“That would destroy what we’ve been building over the past eight years,” said Tetsu Nozaki, head of the Fukushima Prefectural Federation of Fisheries Co-operative Associations. Last year’s catch was just 15 percent of pre-crisis levels, partly because of consumer reluctance to eat fish caught off Fukushima.
On a visit to the wrecked Fukushima Dai-ichi plant last month, huge cranes hovered over the four reactor buildings that hug the coast. Workers could be seen atop the No. 3 building getting equipment ready to lift spent fuel rods out of a storage pool, a process that could start next month.
In most areas around the plant, workers no longer need to wear face masks and full body suits to protect against radiation. Only the reactor buildings or other restricted areas require special equipment.
Fanning out across the plant’s property are enough tanks to fill 400 Olympic-sized swimming pools. Machines called Advanced Liquid Processing Systems, or ALPS, had treated the water inside them.
Tepco said the equipment could remove all radionuclides except tritium, a relatively harmless hydrogen isotope that is hard to separate from water. Tritium-laced water is released into the environment at nuclear sites around the world.
But after newspaper reports last year questioned the effectiveness of ALPS-processed water, Tepco acknowledged that strontium-90 and other radioactive elements remained in many of the tanks.
Tepco said the problems occurred because absorbent materials in the equipment had not been changed frequently enough.
The utility has promised to re-purify the water if the government decides that releasing it into the ocean is the best solution. It is the cheapest of five options a government task force considered in 2016; others included evaporation and burial.
Tepco and the government are now waiting for another panel of experts to issue recommendations. The head of the panel declined an interview request. No deadline has been set.
NRA chief Toyoshi Fuketa believes ocean release after dilution is the only feasible way to handle the water problem. He has warned that postponing the decision indefinitely could derail the decommissioning project.
Another option is to store the water for decades in enormous tanks normally used for crude oil. The tanks have been tested for durability, said Yasuro Kawai, a plant engineer and a member of Citizens’ Commission on Nuclear Energy, a group advocating abandoning nuclear energy.
Each tank holds 100,000 tons, so 10 such tanks could store the roughly 1 million tons of water processed by ALPS so far, he said.
The commission proposes holding the tritium-laced water, which has a half life of 12.3 years, in tanks for 123 years. After that, it will be one thousandth as radioactive as it was when it went into storage.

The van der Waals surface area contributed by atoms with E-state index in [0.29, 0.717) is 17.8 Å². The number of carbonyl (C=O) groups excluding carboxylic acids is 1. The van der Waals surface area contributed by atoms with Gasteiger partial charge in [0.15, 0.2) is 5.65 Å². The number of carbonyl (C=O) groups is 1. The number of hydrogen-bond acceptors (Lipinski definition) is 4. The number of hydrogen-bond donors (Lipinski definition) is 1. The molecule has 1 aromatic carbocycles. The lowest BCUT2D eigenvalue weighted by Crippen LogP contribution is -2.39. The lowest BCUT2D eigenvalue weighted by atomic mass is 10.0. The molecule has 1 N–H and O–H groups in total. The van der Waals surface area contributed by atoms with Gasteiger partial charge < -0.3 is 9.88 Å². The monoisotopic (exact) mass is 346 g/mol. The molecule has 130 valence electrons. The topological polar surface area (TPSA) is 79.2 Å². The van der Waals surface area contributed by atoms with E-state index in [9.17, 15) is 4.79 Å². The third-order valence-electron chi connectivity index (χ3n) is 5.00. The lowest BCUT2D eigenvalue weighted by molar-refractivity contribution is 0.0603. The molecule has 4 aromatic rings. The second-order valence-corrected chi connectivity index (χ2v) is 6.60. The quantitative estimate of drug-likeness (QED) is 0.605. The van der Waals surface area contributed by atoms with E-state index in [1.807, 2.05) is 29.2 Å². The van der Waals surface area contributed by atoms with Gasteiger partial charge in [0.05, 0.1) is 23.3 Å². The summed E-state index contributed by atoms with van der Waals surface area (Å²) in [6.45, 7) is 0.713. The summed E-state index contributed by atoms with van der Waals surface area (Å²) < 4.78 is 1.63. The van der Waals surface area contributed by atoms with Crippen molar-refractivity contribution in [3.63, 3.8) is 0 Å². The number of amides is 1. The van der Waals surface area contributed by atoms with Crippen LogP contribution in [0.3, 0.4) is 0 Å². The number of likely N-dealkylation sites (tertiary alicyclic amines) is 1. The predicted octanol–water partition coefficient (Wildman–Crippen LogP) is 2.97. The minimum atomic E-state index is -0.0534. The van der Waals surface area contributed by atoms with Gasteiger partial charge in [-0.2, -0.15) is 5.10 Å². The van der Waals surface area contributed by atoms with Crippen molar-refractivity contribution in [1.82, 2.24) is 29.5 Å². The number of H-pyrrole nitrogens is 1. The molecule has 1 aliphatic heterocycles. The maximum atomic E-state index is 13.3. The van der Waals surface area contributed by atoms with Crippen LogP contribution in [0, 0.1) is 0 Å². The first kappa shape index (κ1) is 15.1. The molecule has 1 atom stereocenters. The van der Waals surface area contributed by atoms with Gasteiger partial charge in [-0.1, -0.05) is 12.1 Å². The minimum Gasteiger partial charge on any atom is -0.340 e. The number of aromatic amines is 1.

Although experts caution that tanks would be vulnerable to major quakes, Japan’s trade and industry minister, Hiroshige Seko, said the committee would consider them anyway.
“Long-term storage … has an upside as radiation levels come down while it is in storage. But there is a risk of leakage,” Seko told Reuters. “It is difficult to hold the water indefinitely, so the panel will also look into how it should be disposed of eventually.”
Space is also a problem, said Akira Ono, Tepco’s chief decommissioning officer. By 2020, the utility will expand tank storage capacity by 10 percent to 1.37 million tons, and about 95 percent of total capacity will probably be used by the end of that year, he said.
“Tanks are now being built on flat, elevated spots in stable locations,” Ono said. But such ideal space is getting scarce, he added.
Many local residents hope Tepco will just keep storing the water. If it does get released into the ocean, “everyone would sink into depression,” said fishing trawler captain Koichi Matsumoto.
Fukushima was once popular with surfers. But young people in the area do not go surfing any more because they’ve been repeatedly warned about suspected radioactivity in the water, said surf shop owner Yuichiro Kobayashi.
Releasing treated water from the plant “could end up chasing the next generation of children away from the sea as well,” he said.
Ono says dealing with contaminated water is one of many complex issues involved in decommissioning.
A year ago, when he took over leading the effort, it felt like the project had just “entered the trailhead,” he said. “Now, it feels like we’re really starting to climb.” ”
Reporting by Kiyoshi Takenaka; Editing by Malcolm Foster and Gerry Doyle, Reuters
” Eight years after the Fukushima nuclear reactors exploded on Japan’s Northern coast, spewing radioactive particles into the air, across the land, and into the Pacific Ocean, the country continues to struggle with decontamination and relocation efforts. Determining the health impacts resulting from the nuclear disaster has been particularly fraught. For Date City, about 60 km from the ruined Fukushima reactors, and still blanketed by radioactive contamination from the ongoing catastrophe, the struggle for protection of health continues amid accusations of scientific misconduct and betrayal.